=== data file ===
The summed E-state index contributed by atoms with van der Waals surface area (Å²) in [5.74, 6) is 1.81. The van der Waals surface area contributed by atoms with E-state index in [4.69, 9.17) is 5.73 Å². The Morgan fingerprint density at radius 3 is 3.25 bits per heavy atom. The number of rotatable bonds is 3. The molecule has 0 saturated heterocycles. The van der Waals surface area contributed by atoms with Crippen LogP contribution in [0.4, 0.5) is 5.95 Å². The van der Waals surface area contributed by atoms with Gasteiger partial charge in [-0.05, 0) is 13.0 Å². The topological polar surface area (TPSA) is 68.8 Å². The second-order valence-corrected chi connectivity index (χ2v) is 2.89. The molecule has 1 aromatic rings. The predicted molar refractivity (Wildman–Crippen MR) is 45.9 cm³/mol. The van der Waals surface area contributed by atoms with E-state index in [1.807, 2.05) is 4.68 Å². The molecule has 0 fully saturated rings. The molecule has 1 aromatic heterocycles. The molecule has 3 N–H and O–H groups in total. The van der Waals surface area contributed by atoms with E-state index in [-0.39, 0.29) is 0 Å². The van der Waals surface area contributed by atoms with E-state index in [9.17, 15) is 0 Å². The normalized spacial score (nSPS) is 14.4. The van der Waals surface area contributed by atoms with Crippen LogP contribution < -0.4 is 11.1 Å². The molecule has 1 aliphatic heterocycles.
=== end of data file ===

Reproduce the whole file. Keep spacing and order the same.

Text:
The summed E-state index contributed by atoms with van der Waals surface area (Å²) in [5.74, 6) is 1.81. The van der Waals surface area contributed by atoms with E-state index in [4.69, 9.17) is 5.73 Å². The Morgan fingerprint density at radius 3 is 3.25 bits per heavy atom. The number of rotatable bonds is 3. The molecule has 0 saturated heterocycles. The van der Waals surface area contributed by atoms with Crippen LogP contribution in [0.4, 0.5) is 5.95 Å². The van der Waals surface area contributed by atoms with Gasteiger partial charge in [-0.05, 0) is 13.0 Å². The topological polar surface area (TPSA) is 68.8 Å². The second-order valence-corrected chi connectivity index (χ2v) is 2.89. The molecule has 1 aromatic rings. The predicted molar refractivity (Wildman–Crippen MR) is 45.9 cm³/mol. The van der Waals surface area contributed by atoms with E-state index in [1.807, 2.05) is 4.68 Å². The molecule has 0 fully saturated rings. The molecule has 1 aromatic heterocycles. The molecule has 3 N–H and O–H groups in total. The van der Waals surface area contributed by atoms with E-state index in [-0.39, 0.29) is 0 Å². The van der Waals surface area contributed by atoms with E-state index in [9.17, 15) is 0 Å². The normalized spacial score (nSPS) is 14.4. The van der Waals surface area contributed by atoms with Crippen LogP contribution < -0.4 is 11.1 Å². The molecule has 1 aliphatic heterocycles.